Four months have passed since that fateful day when Ofsted put our school in the "notice to improve" category. Time flies when you are working flat out to ensure that the inspectors come to a very different judgment when they return in September.
We have had to pick ourselves up, ignore our bruises and get on with the job - and most would agree that we are doing this cheerfully and without moaning about the unfairness of it all. Well, not too much moaning.
The good news is that we have recovered our strength, our self-esteem and our sense of humour. But it has to be said that there continue to be numerous knock-backs that still take us by surprise.
Some of the indignations affect the school in a direct, obvious way. As well as having to explain the inspectors' judgment to everyone we work with, we have not been allowed to take on beginning teachers and have had to re-apply for our status as a specialist humanities school. We try to deal with these setbacks with a wry smile.
Recently, we had a visiting teacher on a four-day placement here as part of their preparation to take a new type of national professional qualification for headship (NPQH). At the end of the first day of his visit, he received an email saying he could not continue the placement as our school had not been graded as outstanding or good. We were the same school now as we had been before Ofsted found us lacking - but then rules are rules. Thankfully, following heated exchanges our visitor was allowed to continue his placement.
Another knock-back we have suffered is that the number of families picking us as their first choice when their children finish primary school has dropped considerably for the first time in 13 years. I suppose this is one of the expected results of a negative inspection, but it's painful nonetheless.
Other indignities have been more subtle. The first came only a few days after the inspection (it's amazing how word gets out) when I had an unsolicited email from someone to say they were sorry I could no longer take part in the important meeting I had agreed to attend. Had they decided I was no longer suitable to represent my colleagues at such an important discussion, or had they just thought I would be too dispirited or too busy? I hope it was the latter, but who knows?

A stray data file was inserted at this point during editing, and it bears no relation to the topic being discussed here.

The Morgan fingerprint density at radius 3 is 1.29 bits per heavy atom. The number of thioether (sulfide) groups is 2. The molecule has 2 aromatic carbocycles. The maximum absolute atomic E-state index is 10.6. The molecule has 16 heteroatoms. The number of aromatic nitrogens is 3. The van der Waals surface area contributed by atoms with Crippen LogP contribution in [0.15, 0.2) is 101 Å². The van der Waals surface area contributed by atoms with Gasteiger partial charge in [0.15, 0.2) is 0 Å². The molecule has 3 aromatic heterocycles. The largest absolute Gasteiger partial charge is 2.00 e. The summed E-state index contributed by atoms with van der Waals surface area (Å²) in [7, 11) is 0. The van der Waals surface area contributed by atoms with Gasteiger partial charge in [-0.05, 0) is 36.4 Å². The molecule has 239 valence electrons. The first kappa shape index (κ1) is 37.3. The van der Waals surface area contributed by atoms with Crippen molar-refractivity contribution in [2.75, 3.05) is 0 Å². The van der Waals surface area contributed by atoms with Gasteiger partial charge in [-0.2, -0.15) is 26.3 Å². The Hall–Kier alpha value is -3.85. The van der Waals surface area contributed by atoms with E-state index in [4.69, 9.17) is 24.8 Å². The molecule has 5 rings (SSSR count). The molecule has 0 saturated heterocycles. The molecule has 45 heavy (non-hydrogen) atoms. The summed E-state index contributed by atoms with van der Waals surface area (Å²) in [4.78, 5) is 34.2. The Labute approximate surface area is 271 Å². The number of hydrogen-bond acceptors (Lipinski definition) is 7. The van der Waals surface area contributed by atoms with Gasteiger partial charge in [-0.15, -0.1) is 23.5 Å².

It was certainly difficult to keep my dignity when I went through my performance review with my governors, but a sense of humour and support from a fab school improvement partner saw me through that particularly difficult experience. Indeed, the worst thing about it was not anything my governors said or did, but purely my own feelings.
Deciding when and how to inform headteacher colleagues about our damning report was difficult. But they had to be told before the rumour mill set to work. I decided to do the deed by email as it would save time and get a consistent message across. Many responded with suitable words of sympathy and support. Others did not. Perhaps they did not know what to say.
While I received hundreds of letters, emails and phone calls from strangers, or people I have met once or twice, there was a resounding silence from some I had considered good friends or close colleagues. I have reflected on this over the past months to try to work out why. Were they embarrassed? Did they not know what to say?
I discussed this with a friend who compared such behaviour to the way people had reacted when she lost her husband. She found individuals (even some she and her husband were close to) avoided her after his death and rarely make contact now. I can understand this reaction, but it doesn't help.
Another strange experience was when I bumped into a head I know quite well at a conference. She said hello, but avoided me for the rest of the day.
Almost worse than being ignored is when some of our more insensitive colleagues put their foot right in it. You know the ones - those who constantly harp on about how wonderful their school is and what wonderful leaders they are. At a recent gathering, I ran into one such colleague who, over the course of a 10-minute conversation (a one-way one), used the word "outstanding" in terms of his school and himself about 20 times.
Was this a deliberate put-down? I don't think so - just someone who has little self-awareness or emotional intelligence. But perhaps I am being oversensitive.
Similarly, the previously frequent phone calls from headhunters looking for someone suitable to apply for posts in the new academies soon dried up. While I was never actually interested, it was nice to be asked.
I could go on, but I need to dwell on the positive, not the negative. We are on the fastest improvement journey of our lives. It's exhausting, but exhilarating.
Kenny Frederick, Head of George Green's School in Tower Hamlets, east London.